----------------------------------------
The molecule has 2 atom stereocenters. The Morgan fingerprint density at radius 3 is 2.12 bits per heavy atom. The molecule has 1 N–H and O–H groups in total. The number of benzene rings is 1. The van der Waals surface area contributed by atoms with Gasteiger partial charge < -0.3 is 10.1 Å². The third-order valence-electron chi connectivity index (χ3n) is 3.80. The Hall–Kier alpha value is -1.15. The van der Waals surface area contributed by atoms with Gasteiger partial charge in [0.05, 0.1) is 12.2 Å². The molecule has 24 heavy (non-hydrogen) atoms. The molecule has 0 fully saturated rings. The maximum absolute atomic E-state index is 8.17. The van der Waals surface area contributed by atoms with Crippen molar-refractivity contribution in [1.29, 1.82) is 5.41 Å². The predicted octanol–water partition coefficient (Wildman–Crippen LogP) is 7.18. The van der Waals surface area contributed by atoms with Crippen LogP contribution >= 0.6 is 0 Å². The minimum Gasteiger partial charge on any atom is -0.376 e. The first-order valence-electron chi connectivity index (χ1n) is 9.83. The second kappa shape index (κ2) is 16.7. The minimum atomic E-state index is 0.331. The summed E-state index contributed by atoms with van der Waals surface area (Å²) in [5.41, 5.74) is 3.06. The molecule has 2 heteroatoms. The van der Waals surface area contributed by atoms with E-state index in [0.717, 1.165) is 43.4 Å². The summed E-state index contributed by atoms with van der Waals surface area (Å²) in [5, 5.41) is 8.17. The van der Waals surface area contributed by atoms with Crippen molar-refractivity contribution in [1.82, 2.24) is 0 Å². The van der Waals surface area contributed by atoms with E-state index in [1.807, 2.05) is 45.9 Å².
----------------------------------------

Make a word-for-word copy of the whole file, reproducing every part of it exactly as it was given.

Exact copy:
The molecule has 2 atom stereocenters. The Morgan fingerprint density at radius 3 is 2.12 bits per heavy atom. The molecule has 1 N–H and O–H groups in total. The number of benzene rings is 1. The van der Waals surface area contributed by atoms with Gasteiger partial charge < -0.3 is 10.1 Å². The third-order valence-electron chi connectivity index (χ3n) is 3.80. The Hall–Kier alpha value is -1.15. The van der Waals surface area contributed by atoms with Gasteiger partial charge in [0.05, 0.1) is 12.2 Å². The molecule has 24 heavy (non-hydrogen) atoms. The molecule has 0 fully saturated rings. The maximum absolute atomic E-state index is 8.17. The van der Waals surface area contributed by atoms with Crippen molar-refractivity contribution in [1.29, 1.82) is 5.41 Å². The predicted octanol–water partition coefficient (Wildman–Crippen LogP) is 7.18. The van der Waals surface area contributed by atoms with Crippen LogP contribution >= 0.6 is 0 Å². The minimum Gasteiger partial charge on any atom is -0.376 e. The first-order valence-electron chi connectivity index (χ1n) is 9.83. The second kappa shape index (κ2) is 16.7. The minimum atomic E-state index is 0.331. The summed E-state index contributed by atoms with van der Waals surface area (Å²) in [5.41, 5.74) is 3.06. The molecule has 2 heteroatoms. The van der Waals surface area contributed by atoms with E-state index in [0.717, 1.165) is 43.4 Å². The summed E-state index contributed by atoms with van der Waals surface area (Å²) in [5, 5.41) is 8.17. The van der Waals surface area contributed by atoms with Crippen molar-refractivity contribution in [1.82, 2.24) is 0 Å². The van der Waals surface area contributed by atoms with E-state index in [1.807, 2.05) is 45.9 Å².